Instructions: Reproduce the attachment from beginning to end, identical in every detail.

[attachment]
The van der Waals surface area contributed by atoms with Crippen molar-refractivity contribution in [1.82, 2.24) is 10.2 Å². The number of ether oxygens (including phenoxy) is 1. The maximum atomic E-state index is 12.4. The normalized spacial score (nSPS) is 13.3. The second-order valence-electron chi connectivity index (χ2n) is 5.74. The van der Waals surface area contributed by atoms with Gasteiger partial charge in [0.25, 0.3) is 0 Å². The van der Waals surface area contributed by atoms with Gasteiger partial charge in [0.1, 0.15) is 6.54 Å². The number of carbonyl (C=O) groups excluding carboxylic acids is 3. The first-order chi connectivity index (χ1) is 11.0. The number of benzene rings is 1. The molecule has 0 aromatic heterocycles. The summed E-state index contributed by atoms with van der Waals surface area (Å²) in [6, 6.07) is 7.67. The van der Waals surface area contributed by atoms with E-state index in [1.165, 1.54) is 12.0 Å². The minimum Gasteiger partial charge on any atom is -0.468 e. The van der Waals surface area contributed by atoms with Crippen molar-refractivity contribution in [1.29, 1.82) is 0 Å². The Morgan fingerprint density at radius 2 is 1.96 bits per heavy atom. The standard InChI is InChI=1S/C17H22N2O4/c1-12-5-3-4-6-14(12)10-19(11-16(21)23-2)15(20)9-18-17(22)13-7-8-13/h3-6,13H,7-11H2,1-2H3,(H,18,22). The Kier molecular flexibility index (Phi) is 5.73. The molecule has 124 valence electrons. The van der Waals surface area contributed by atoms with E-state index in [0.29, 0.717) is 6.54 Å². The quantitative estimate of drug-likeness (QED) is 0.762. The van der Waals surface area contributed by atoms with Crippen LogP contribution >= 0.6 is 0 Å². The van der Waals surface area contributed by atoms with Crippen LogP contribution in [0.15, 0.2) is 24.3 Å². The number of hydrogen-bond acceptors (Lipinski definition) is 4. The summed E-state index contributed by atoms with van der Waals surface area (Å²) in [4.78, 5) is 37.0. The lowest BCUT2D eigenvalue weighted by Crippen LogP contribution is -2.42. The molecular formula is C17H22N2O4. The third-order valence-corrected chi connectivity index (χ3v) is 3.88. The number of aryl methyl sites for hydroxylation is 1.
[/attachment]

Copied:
The van der Waals surface area contributed by atoms with Crippen molar-refractivity contribution in [1.82, 2.24) is 10.2 Å². The number of ether oxygens (including phenoxy) is 1. The maximum atomic E-state index is 12.4. The normalized spacial score (nSPS) is 13.3. The second-order valence-electron chi connectivity index (χ2n) is 5.74. The van der Waals surface area contributed by atoms with Gasteiger partial charge in [0.25, 0.3) is 0 Å². The van der Waals surface area contributed by atoms with Gasteiger partial charge in [0.1, 0.15) is 6.54 Å². The number of carbonyl (C=O) groups excluding carboxylic acids is 3. The first-order chi connectivity index (χ1) is 11.0. The number of benzene rings is 1. The molecule has 0 aromatic heterocycles. The summed E-state index contributed by atoms with van der Waals surface area (Å²) in [6, 6.07) is 7.67. The van der Waals surface area contributed by atoms with E-state index in [1.165, 1.54) is 12.0 Å². The minimum Gasteiger partial charge on any atom is -0.468 e. The van der Waals surface area contributed by atoms with Crippen molar-refractivity contribution in [1.29, 1.82) is 0 Å². The Morgan fingerprint density at radius 2 is 1.96 bits per heavy atom. The standard InChI is InChI=1S/C17H22N2O4/c1-12-5-3-4-6-14(12)10-19(11-16(21)23-2)15(20)9-18-17(22)13-7-8-13/h3-6,13H,7-11H2,1-2H3,(H,18,22). The Kier molecular flexibility index (Phi) is 5.73. The molecule has 124 valence electrons. The van der Waals surface area contributed by atoms with E-state index in [0.29, 0.717) is 6.54 Å². The quantitative estimate of drug-likeness (QED) is 0.762. The van der Waals surface area contributed by atoms with Crippen LogP contribution >= 0.6 is 0 Å². The van der Waals surface area contributed by atoms with Crippen LogP contribution in [0.15, 0.2) is 24.3 Å². The number of hydrogen-bond acceptors (Lipinski definition) is 4. The summed E-state index contributed by atoms with van der Waals surface area (Å²) in [4.78, 5) is 37.0. The lowest BCUT2D eigenvalue weighted by Crippen LogP contribution is -2.42. The molecular formula is C17H22N2O4. The third-order valence-corrected chi connectivity index (χ3v) is 3.88. The number of aryl methyl sites for hydroxylation is 1.